And now in my local Walmart Supercenters, there’s a section at the end of the checkout aisle on both sides of the store. And it’s probably 20 self-service checkout machines deep on each side, with just again, one person supervising. Occasionally, someone purchases alcohol, and they need to verify an identification and that that person’s of age, or someone has a problem with a barcode or what have you.

You’ve gone from one for every two machines to one for every four machines to now one for every 20 machines. And you’re seeing the situation where, as the software gets better, the technology gets better and fewer and fewer personnel are needed to supervise that experience.

And like you said earlier, I think we’re going to see more of that preference, maybe not a preference, but just an indifference as to whether I work with a human being to checkout, or I work with the technology.

Dr. Kevin Forehand: Yeah. And I think that we touched on the fact that a lot of changes at retail that we’ve experienced during the COVID-19 pandemic, a lot of those changes that have taken place for safety reasons, they’re going to stay in place. And other than trying to change it and make it more user friendly, I think that’s the purpose of this format to, again, better equip the stores for spacing.

It’s a new fresh approach, and people now, we’re more programmed to want that space. And that’s what we’re thinking. And it’s fresh in our minds, that’s what I’m trying to say. But, again, to your point, you can check yourself, no problem. There’s someone there to assist you if you need it. Otherwise, it’s just, I think, more of a comfort, warm and fuzzy feeling, right?

Every checkout lane is not confined, it’s all one big wide open space. Really and truly, in a way, it connects the front checkouts to the rest of the store, whereas before it was kind of like a division. And I think that’s probably the goal, is to, again, it’s one big, immersive experience for the customer.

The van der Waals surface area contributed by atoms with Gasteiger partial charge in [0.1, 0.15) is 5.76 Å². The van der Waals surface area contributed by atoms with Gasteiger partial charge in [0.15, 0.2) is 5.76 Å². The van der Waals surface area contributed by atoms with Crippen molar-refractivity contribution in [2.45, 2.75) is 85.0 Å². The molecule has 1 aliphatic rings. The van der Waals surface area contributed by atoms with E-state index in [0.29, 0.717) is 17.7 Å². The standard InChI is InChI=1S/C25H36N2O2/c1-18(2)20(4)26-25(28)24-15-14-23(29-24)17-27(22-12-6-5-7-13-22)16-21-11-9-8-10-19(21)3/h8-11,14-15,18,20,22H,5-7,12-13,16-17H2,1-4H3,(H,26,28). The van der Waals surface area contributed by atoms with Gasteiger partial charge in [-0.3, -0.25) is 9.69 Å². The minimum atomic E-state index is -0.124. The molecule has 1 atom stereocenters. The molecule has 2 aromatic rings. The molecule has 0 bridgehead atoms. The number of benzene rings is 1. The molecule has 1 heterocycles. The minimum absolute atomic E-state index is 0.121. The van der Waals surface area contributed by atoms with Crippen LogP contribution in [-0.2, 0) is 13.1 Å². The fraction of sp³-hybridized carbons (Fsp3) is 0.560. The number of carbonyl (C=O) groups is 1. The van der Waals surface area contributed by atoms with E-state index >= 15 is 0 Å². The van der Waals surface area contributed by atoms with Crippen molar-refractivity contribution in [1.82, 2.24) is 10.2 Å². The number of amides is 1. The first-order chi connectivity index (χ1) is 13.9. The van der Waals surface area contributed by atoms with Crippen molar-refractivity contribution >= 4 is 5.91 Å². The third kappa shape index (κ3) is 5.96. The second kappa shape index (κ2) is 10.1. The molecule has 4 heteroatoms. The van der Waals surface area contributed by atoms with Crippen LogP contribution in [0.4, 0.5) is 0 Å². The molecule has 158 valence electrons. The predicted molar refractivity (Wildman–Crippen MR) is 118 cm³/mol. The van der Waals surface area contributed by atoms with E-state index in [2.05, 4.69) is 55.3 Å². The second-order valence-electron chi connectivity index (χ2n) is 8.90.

Dr. Gary Deel: It’ll be interesting to see how that changes other elements of the checkout environment, like the impulse buys, the candies and the little sodas that are usually accompanying every checkout aisle. Whether that will stay or will still be a component of the checkout area of the store at all. It’ll be interesting to see how that evolves along with this movement.

Well, this has been wonderful. I really want to thank you for joining me today, Kevin. Thanks for sharing your expertise on these perspectives, and for joining me today on this episode of Intellectible.

Dr. Kevin Forehand: Yeah, it was great, Gary. Thanks for having me, and maybe we can do it again one day soon.

Dr. Gary Deel: My pleasure, and we definitely will. And thank you to our listeners for joining us. You can learn more about these topics by visiting the various American Public University-sponsored blogs. Be well and stay safe everyone.

Dr. Gary Deel is a Faculty Director with the School of Business at American Public University. He holds a J.D. in Law and a Ph.D. in Hospitality/Business Management. Gary teaches human resources and employment law classes for American Public University, the University of Central Florida, Colorado State University and others.